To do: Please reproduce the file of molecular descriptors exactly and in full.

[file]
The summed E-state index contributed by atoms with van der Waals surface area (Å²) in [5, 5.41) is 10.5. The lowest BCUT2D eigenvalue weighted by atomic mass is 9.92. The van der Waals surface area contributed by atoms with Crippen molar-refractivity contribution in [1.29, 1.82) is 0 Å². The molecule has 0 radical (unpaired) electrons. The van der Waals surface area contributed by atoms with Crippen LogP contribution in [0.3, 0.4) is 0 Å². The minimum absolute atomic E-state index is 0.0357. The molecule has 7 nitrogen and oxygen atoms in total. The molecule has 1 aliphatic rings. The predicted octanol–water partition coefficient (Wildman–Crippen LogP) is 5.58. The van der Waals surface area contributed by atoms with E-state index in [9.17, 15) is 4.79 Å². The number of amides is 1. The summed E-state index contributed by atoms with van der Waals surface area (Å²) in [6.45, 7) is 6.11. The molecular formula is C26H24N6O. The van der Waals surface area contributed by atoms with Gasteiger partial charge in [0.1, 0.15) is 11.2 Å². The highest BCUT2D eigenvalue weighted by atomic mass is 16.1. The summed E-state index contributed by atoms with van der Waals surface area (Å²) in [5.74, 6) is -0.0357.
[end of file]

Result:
The summed E-state index contributed by atoms with van der Waals surface area (Å²) in [5, 5.41) is 10.5. The lowest BCUT2D eigenvalue weighted by atomic mass is 9.92. The van der Waals surface area contributed by atoms with Crippen molar-refractivity contribution in [1.29, 1.82) is 0 Å². The molecule has 0 radical (unpaired) electrons. The van der Waals surface area contributed by atoms with Crippen LogP contribution in [0.3, 0.4) is 0 Å². The minimum absolute atomic E-state index is 0.0357. The molecule has 7 nitrogen and oxygen atoms in total. The molecule has 1 aliphatic rings. The predicted octanol–water partition coefficient (Wildman–Crippen LogP) is 5.58. The van der Waals surface area contributed by atoms with E-state index in [9.17, 15) is 4.79 Å². The number of amides is 1. The summed E-state index contributed by atoms with van der Waals surface area (Å²) in [6.45, 7) is 6.11. The molecular formula is C26H24N6O. The van der Waals surface area contributed by atoms with Gasteiger partial charge in [0.1, 0.15) is 11.2 Å². The highest BCUT2D eigenvalue weighted by atomic mass is 16.1. The summed E-state index contributed by atoms with van der Waals surface area (Å²) in [5.74, 6) is -0.0357.